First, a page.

Chicago | Reuters – Chicago Mercantile Exchange live cattle closed lower on Monday, hit by profit-taking after last week’s sharply higher cash prices drove some trading months up by their 3-cents per pound daily price limit on Friday.
Funds “rolled” the December contract and simultaneously bought deferred ahead of similar moves on Tuesday.
Tuesday is the first of five days when funds in CME’s livestock markets that follow the Standard & Poor’s Goldman Sachs Commodity Index sell, or “roll,” December long positions mainly into February and April contracts.
December live cattle finished 1.975 cents per pound lower at 125.325 cents, and February ended 1.100 cents lower at 130.650 cents.
Live futures will resume its normal 3-cent trading limit on Tuesday after failing to close up or down Monday’s 4.500-cent expanded limit.
Potential investors may be content to observe the roll from the sidelines while waiting for this week’s cash cattle trade to develop.
“I’d imagine people are sitting back given the fact that nobody knows, with a whole lot of confidence, anything in this cattle market,” said Allendale Inc chief strategist Rich Nelson.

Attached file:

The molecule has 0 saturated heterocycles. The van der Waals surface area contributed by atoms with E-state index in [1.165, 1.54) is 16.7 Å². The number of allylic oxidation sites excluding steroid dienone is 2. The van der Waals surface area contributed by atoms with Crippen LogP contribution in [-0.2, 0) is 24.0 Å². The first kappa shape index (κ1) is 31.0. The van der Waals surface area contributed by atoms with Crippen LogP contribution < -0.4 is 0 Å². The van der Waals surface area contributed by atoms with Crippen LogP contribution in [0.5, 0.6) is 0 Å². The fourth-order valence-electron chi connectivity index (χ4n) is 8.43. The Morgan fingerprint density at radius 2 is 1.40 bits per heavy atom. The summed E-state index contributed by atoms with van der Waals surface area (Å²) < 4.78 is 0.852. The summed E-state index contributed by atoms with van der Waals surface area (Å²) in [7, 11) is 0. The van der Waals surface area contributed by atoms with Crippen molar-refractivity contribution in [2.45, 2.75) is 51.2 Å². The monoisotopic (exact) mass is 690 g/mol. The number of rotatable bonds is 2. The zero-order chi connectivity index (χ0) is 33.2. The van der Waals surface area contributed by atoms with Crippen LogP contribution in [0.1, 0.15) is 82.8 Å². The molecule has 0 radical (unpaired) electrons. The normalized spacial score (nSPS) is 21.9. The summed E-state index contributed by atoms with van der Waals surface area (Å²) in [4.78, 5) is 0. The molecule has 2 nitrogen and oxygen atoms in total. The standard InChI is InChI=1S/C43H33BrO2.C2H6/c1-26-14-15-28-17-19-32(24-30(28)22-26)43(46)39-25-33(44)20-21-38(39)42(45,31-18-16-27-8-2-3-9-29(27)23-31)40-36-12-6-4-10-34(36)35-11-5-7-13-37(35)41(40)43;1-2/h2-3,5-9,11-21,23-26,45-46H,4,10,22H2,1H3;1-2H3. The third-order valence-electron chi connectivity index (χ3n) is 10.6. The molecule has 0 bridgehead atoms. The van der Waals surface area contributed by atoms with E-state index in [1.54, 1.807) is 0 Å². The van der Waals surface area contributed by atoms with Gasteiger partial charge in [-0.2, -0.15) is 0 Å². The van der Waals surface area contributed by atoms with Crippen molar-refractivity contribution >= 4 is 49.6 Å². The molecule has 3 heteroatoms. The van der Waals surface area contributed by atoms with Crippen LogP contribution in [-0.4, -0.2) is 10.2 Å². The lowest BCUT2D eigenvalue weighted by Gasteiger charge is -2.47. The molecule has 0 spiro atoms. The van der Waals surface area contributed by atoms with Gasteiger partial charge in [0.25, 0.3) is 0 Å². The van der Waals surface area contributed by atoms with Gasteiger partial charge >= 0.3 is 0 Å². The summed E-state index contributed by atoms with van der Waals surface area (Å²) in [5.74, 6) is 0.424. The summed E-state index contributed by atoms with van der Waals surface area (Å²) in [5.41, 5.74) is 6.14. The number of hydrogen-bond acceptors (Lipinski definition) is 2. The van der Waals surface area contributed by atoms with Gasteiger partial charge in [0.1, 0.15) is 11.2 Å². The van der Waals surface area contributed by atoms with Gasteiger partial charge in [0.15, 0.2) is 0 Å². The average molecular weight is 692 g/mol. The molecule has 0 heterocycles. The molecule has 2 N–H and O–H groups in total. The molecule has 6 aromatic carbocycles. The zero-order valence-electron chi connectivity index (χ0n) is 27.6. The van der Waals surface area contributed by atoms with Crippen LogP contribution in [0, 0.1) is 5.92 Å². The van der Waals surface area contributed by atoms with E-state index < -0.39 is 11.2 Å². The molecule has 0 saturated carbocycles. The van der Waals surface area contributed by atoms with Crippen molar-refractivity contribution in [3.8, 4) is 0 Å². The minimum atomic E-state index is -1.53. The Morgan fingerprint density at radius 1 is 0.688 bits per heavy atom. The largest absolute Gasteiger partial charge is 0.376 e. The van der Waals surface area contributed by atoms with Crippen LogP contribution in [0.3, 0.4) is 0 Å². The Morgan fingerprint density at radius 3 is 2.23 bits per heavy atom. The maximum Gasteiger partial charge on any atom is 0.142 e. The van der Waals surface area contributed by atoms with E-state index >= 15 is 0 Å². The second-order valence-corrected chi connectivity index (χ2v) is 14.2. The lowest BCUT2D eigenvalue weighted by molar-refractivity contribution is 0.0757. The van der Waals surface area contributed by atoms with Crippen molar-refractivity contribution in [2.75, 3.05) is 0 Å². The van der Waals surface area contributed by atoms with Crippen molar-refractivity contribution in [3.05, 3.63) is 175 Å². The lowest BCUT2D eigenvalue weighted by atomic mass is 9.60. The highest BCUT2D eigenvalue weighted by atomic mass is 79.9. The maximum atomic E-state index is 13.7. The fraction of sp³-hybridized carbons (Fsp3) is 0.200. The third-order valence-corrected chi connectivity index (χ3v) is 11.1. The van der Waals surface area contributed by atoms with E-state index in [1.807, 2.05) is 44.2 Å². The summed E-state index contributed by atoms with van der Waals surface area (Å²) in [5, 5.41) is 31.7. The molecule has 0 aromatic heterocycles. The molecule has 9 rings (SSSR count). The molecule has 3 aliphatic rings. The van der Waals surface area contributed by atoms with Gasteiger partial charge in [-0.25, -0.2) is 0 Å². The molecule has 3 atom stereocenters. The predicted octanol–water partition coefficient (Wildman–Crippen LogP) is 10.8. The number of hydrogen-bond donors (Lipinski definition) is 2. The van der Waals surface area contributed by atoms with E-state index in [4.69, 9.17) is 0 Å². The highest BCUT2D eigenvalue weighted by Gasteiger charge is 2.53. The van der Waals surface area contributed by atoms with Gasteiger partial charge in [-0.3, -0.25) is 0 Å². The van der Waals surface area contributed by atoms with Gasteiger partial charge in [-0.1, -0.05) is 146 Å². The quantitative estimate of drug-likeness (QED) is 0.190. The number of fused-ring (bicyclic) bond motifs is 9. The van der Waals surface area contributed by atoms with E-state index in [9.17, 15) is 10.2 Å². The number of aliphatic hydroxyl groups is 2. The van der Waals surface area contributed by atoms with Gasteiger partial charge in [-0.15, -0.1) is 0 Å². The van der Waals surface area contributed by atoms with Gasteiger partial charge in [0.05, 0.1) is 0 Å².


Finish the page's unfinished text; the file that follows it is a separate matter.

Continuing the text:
Packers last week paid $122 to $126 per cwt for slaughter-ready, or cash, cattle in the U.S. Plains. That was up as much as $10 from the week before, thanks to improved wholesale beef prices and good packer profits.
However, those strong cash prices trimmed packer profits that, along ample supplies of cattle contracted against the futures market, threaten this week’s cash returns.
Live cattle futures selling and investors pocketing profits pressured CME feeder cattle. Higher cash feeder cattle prices limited futures losses.
November feeder cattle closed down 0.725 cent per pound at 160.150 cents.
Hogs end mostly firmer
Slumping cash prices and Monday morning’s soft wholesale pork values weighed on the December CME lean hog contract, said traders.
They said the roll by funds further pressured December futures but supported deferred contracts.
December hogs ended 0.475 cent per pound lower at 64.625 cents. February closed up 0.250 cent at 72.225 cents and April finished up 0.150 cent to 75.600 cents.
Futures appear to be holding up well despite the recent cash price decline as packers work to grow their margins, a trader said.
More hogs should come to market after farmers wrap up harvesting corn and soybeans soon, a Midwest hog merchant said.
Animals weights should increase as more palatable, nutrient rich new-crop corn enters feed rations, he added.